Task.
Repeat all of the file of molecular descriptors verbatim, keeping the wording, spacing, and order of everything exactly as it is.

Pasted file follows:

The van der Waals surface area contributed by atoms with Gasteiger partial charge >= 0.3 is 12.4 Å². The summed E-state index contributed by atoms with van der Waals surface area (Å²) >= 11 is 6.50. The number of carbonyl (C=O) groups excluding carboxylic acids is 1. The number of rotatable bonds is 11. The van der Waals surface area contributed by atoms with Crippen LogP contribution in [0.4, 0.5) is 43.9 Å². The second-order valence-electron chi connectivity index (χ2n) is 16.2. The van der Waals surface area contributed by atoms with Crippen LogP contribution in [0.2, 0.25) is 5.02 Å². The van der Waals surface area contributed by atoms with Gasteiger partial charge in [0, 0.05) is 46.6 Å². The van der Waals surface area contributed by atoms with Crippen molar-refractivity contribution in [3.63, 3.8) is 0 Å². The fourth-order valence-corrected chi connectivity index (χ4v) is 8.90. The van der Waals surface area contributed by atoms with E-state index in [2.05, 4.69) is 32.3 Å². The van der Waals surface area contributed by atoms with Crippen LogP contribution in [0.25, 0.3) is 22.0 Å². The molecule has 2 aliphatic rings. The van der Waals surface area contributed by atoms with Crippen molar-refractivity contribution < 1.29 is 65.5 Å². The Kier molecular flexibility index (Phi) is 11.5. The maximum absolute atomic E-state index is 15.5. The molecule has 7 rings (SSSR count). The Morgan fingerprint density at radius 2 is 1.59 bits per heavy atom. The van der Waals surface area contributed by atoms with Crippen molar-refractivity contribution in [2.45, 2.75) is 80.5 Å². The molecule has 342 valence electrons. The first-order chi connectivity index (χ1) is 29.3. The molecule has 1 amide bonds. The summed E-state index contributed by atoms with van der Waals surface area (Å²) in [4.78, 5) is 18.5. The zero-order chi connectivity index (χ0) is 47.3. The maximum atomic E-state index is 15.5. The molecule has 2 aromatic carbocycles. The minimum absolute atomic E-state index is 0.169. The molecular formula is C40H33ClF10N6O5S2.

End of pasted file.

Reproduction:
The van der Waals surface area contributed by atoms with Gasteiger partial charge >= 0.3 is 12.4 Å². The summed E-state index contributed by atoms with van der Waals surface area (Å²) >= 11 is 6.50. The number of carbonyl (C=O) groups excluding carboxylic acids is 1. The number of rotatable bonds is 11. The van der Waals surface area contributed by atoms with Crippen LogP contribution in [0.4, 0.5) is 43.9 Å². The second-order valence-electron chi connectivity index (χ2n) is 16.2. The van der Waals surface area contributed by atoms with Crippen LogP contribution in [0.2, 0.25) is 5.02 Å². The van der Waals surface area contributed by atoms with Gasteiger partial charge in [0, 0.05) is 46.6 Å². The van der Waals surface area contributed by atoms with Crippen molar-refractivity contribution in [3.63, 3.8) is 0 Å². The fourth-order valence-corrected chi connectivity index (χ4v) is 8.90. The van der Waals surface area contributed by atoms with E-state index in [2.05, 4.69) is 32.3 Å². The van der Waals surface area contributed by atoms with Crippen LogP contribution in [0.25, 0.3) is 22.0 Å². The molecule has 2 aliphatic rings. The van der Waals surface area contributed by atoms with Crippen molar-refractivity contribution < 1.29 is 65.5 Å². The Kier molecular flexibility index (Phi) is 11.5. The maximum absolute atomic E-state index is 15.5. The molecule has 7 rings (SSSR count). The Morgan fingerprint density at radius 2 is 1.59 bits per heavy atom. The van der Waals surface area contributed by atoms with Crippen molar-refractivity contribution in [2.45, 2.75) is 80.5 Å². The molecule has 342 valence electrons. The first-order chi connectivity index (χ1) is 29.3. The molecule has 1 amide bonds. The summed E-state index contributed by atoms with van der Waals surface area (Å²) in [4.78, 5) is 18.5. The zero-order chi connectivity index (χ0) is 47.3. The maximum atomic E-state index is 15.5. The molecule has 2 aromatic carbocycles. The minimum absolute atomic E-state index is 0.169. The molecular formula is C40H33ClF10N6O5S2.